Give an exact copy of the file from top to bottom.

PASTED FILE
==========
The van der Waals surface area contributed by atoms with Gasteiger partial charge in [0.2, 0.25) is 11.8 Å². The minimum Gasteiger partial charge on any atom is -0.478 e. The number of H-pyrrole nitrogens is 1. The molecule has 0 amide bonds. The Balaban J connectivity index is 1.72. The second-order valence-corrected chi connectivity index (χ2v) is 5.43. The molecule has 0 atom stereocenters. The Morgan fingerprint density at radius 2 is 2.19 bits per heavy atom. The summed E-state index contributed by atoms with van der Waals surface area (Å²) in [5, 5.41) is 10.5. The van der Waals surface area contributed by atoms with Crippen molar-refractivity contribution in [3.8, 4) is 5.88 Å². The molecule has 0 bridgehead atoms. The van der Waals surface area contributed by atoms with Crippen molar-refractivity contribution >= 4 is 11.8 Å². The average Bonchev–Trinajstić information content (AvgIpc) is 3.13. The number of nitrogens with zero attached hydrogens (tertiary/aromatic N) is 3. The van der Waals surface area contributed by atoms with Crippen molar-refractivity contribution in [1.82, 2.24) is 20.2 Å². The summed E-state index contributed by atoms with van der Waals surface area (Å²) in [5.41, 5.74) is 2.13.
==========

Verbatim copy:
The van der Waals surface area contributed by atoms with Gasteiger partial charge in [0.2, 0.25) is 11.8 Å². The minimum Gasteiger partial charge on any atom is -0.478 e. The number of H-pyrrole nitrogens is 1. The molecule has 0 amide bonds. The Balaban J connectivity index is 1.72. The second-order valence-corrected chi connectivity index (χ2v) is 5.43. The molecule has 0 atom stereocenters. The Morgan fingerprint density at radius 2 is 2.19 bits per heavy atom. The summed E-state index contributed by atoms with van der Waals surface area (Å²) in [5, 5.41) is 10.5. The van der Waals surface area contributed by atoms with Crippen molar-refractivity contribution in [3.8, 4) is 5.88 Å². The molecule has 0 bridgehead atoms. The van der Waals surface area contributed by atoms with Crippen molar-refractivity contribution >= 4 is 11.8 Å². The average Bonchev–Trinajstić information content (AvgIpc) is 3.13. The number of nitrogens with zero attached hydrogens (tertiary/aromatic N) is 3. The van der Waals surface area contributed by atoms with Crippen molar-refractivity contribution in [1.82, 2.24) is 20.2 Å². The summed E-state index contributed by atoms with van der Waals surface area (Å²) in [5.41, 5.74) is 2.13.